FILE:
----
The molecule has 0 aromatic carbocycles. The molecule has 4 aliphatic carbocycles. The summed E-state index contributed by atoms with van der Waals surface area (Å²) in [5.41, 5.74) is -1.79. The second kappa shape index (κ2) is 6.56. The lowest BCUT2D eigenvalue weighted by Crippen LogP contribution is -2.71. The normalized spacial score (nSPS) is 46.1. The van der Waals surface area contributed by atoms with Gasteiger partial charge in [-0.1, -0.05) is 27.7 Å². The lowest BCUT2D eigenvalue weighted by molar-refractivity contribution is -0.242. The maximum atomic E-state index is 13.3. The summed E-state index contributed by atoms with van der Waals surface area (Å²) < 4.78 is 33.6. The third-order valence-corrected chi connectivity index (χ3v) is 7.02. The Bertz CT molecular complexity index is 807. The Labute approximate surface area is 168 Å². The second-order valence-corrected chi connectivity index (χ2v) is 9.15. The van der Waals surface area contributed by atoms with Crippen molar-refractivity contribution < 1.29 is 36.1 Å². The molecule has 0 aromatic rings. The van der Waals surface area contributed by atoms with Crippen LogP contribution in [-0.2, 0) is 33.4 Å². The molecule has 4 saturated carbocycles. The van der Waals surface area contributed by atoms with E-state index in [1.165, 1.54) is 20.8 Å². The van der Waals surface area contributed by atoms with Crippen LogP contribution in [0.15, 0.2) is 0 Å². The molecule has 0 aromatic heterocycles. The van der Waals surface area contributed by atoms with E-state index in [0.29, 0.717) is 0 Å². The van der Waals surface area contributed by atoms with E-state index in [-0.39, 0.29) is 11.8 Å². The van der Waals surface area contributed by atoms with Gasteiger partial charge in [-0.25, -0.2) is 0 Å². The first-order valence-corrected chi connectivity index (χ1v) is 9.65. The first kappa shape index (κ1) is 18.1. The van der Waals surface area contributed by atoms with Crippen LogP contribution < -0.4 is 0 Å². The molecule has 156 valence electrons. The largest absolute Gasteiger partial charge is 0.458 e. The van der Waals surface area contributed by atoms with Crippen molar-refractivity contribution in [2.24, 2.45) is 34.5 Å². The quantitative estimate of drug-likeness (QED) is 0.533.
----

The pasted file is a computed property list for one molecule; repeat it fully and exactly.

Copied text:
The molecule has 0 aromatic carbocycles. The molecule has 4 aliphatic carbocycles. The summed E-state index contributed by atoms with van der Waals surface area (Å²) in [5.41, 5.74) is -1.79. The second kappa shape index (κ2) is 6.56. The lowest BCUT2D eigenvalue weighted by Crippen LogP contribution is -2.71. The normalized spacial score (nSPS) is 46.1. The van der Waals surface area contributed by atoms with Gasteiger partial charge in [-0.1, -0.05) is 27.7 Å². The lowest BCUT2D eigenvalue weighted by molar-refractivity contribution is -0.242. The maximum atomic E-state index is 13.3. The summed E-state index contributed by atoms with van der Waals surface area (Å²) < 4.78 is 33.6. The third-order valence-corrected chi connectivity index (χ3v) is 7.02. The Bertz CT molecular complexity index is 807. The Labute approximate surface area is 168 Å². The second-order valence-corrected chi connectivity index (χ2v) is 9.15. The van der Waals surface area contributed by atoms with Crippen molar-refractivity contribution < 1.29 is 36.1 Å². The molecule has 0 aromatic rings. The van der Waals surface area contributed by atoms with Crippen LogP contribution in [-0.2, 0) is 33.4 Å². The molecule has 4 saturated carbocycles. The van der Waals surface area contributed by atoms with E-state index in [1.165, 1.54) is 20.8 Å². The van der Waals surface area contributed by atoms with Crippen LogP contribution in [0.15, 0.2) is 0 Å². The molecule has 0 aromatic heterocycles. The van der Waals surface area contributed by atoms with E-state index in [0.29, 0.717) is 0 Å². The van der Waals surface area contributed by atoms with E-state index in [-0.39, 0.29) is 11.8 Å². The van der Waals surface area contributed by atoms with Gasteiger partial charge in [-0.25, -0.2) is 0 Å². The first-order valence-corrected chi connectivity index (χ1v) is 9.65. The first kappa shape index (κ1) is 18.1. The van der Waals surface area contributed by atoms with Crippen LogP contribution < -0.4 is 0 Å². The molecule has 156 valence electrons. The largest absolute Gasteiger partial charge is 0.458 e. The van der Waals surface area contributed by atoms with Crippen molar-refractivity contribution in [2.24, 2.45) is 34.5 Å². The quantitative estimate of drug-likeness (QED) is 0.533.